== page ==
Saturday, August 15, 2009

Tools for the Journey #5 - Exhaling Gratitude

Back when I was in my early twenties - while living in Colorado - I had the privilege of working with John Denver. During that time John gave me a powerful tool for my journey which I would like to share with you.

Over the course of the years we worked together there was one thing about John which was always present. It was present in his actions, it was present in his speaking, it was present in the work he did, and it was present in the way he walked through his daily life. His modeling this for me at that point on my journey was incredibly powerful. He breathed it in, he exhaled it, and it is who he was. Never in my life had I seen anyone else do this so absolutely…and I have not seen it exhibited in anyone else to the same extent in the nearly 20+ years since then.

John was grateful. His level of gratitude was staggering in its depth and breadth. He was grateful every day, all the time, without exception, on good days and bad, from sun up to sun down. He felt it, he lived it, he modeled it, and all that he did, all that he gave, all that he sang - was an expression of his gratitude. Without exception and without question he was grateful.

John’s most sincere wish was to make a difference in the world. One of the most important lessons I learned from him was how wanting to make a difference was not a place he was “going”, it was the place he was coming from; it was foundational for him. He knew the journey could be long, he knew some would criticize him, doubt his motives and question his sincerity...but gratitude was his fuel, it was the powerful ground he stood upon, it was how he looked out of his eyes, and thus nothing could stop nor deter him. He employed what I like to call the "Kennedy" approach:

In 1962 John F. Kennedy decided to put a man on the moon within 10 years. To reach his goal he surrounded himself with every expert he could find. Interestingly, he also made sure to surround himself with plenty of people who told him “it can’t be done”. Why? Because these were the people who would point out the flaws in his plan. Brilliant! He didn’t shun the nay-sayers; he included them, and was grateful for them, because they helped him reach his goal! Mr. Kennedy decided failure wasn’t an option so he found a way to have everything and everyone contribute to the successful outcome of the project.

John was the same - he included everyone and was grateful for what they brought to the table. He smiled a lot and really did say, "Far out" all the time! He truly was one of the best people I have ever known. He lived and breathed gratitude day in and day out and he gave me a precious gift by showing me what this way of being-gratitude can do in the world.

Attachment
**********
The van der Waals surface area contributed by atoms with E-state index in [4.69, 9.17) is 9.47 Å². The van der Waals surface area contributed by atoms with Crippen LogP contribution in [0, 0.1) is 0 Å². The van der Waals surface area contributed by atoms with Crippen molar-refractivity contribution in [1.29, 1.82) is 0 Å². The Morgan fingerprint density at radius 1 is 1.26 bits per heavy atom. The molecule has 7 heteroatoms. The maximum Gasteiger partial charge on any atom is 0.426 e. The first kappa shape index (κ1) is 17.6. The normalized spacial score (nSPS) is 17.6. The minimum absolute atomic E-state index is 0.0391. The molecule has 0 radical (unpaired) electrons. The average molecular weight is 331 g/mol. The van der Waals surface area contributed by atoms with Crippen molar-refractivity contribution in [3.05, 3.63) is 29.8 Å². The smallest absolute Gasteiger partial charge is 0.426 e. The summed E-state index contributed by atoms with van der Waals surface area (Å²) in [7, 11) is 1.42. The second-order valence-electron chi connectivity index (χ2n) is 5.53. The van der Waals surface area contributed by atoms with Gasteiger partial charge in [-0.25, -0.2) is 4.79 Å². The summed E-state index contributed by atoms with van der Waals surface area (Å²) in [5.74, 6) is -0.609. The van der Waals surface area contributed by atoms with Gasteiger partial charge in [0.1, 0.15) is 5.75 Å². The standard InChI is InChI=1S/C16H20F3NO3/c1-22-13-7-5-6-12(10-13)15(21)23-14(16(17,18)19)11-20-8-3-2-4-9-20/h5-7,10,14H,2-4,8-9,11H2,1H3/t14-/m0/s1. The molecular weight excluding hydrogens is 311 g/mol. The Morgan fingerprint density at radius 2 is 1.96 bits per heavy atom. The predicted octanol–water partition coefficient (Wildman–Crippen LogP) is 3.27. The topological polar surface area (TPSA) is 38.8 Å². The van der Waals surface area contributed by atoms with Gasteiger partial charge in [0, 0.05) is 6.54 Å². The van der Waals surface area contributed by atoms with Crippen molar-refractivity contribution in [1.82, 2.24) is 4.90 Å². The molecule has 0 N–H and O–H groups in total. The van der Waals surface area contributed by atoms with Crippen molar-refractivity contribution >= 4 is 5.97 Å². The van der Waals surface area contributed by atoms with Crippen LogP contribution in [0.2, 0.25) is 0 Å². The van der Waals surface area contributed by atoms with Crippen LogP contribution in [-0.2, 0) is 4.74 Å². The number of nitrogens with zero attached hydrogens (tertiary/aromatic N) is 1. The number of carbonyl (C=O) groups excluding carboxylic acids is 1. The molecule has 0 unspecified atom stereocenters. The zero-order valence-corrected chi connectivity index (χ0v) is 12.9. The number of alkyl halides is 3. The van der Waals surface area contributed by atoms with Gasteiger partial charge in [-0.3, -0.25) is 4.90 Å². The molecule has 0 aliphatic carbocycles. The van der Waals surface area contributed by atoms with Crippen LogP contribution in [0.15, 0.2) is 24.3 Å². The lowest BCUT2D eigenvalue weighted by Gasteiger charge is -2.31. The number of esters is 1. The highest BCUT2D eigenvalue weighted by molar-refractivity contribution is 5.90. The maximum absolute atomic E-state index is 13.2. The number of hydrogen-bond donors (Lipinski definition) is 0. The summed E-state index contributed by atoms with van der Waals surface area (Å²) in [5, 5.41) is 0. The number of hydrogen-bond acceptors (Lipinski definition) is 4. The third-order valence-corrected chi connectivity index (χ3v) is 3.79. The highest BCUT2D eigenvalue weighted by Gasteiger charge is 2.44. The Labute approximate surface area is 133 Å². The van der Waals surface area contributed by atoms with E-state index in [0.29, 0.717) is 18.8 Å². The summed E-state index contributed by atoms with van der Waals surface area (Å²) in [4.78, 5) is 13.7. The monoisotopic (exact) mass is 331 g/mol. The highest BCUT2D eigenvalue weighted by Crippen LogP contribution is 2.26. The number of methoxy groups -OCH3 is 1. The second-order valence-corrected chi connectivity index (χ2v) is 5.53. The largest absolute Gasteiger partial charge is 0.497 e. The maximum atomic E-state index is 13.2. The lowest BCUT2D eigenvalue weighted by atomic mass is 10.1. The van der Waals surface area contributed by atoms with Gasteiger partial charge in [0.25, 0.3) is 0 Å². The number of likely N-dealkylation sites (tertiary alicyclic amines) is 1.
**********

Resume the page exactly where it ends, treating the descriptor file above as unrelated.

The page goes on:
As you travel the road ahead you will receive many different “gifts” - be thankful for all of them ("good" or "bad"). These gifts are the treasures of your journey, the tools which will help you through the challenges ahead...if you stay open and remember to stay grateful.

I believe that we are here for each other, not against each other.
Everything comes from an understanding that you are a gift in my life – whoever you are, whatever our differences. -John Denver

Blessings on the Journey!


1 comment:

  1. I'll try to remember what I wrote: I was very happy to read your blog. For all the years since I first saw John, I have been telling people the reason my huband and I became "fans" of John, the person (though we certainly enjoy all his works) is because of his way of living joyfully every single minute of his life. He embraced life and showed it is important to find the joy and the gift in even the saddest, most horrible events in your life. BUT you are the first person I have seen express the same thing in a slightly different way...and to ME, this was John't real draw.He was a person who could teach "sweet surrender", "prayer without ceasing", and much more. To us, he was a modern day embodiment of our faith and love for the Creator. When we were with John we felt the powerful, but humble pull of a person living life to the absolute maximum. And it is such an exhilarating experience. The hardest part of John's death was trying to imagine someone SOOO alive, not alive anymore. Bet there is, we think, an important lesson there too. There is much more beyond this life, because those who have learned the joy of love and growth and surrender could never simply cease to be. There have only been two others my husband and I have seen this same "aliveness" in: Steve Irwin, and Andre Rieu. I would so enjoy knowing you a bit better. I am on fb by my name: Patricia Sweetland. THANK YOU.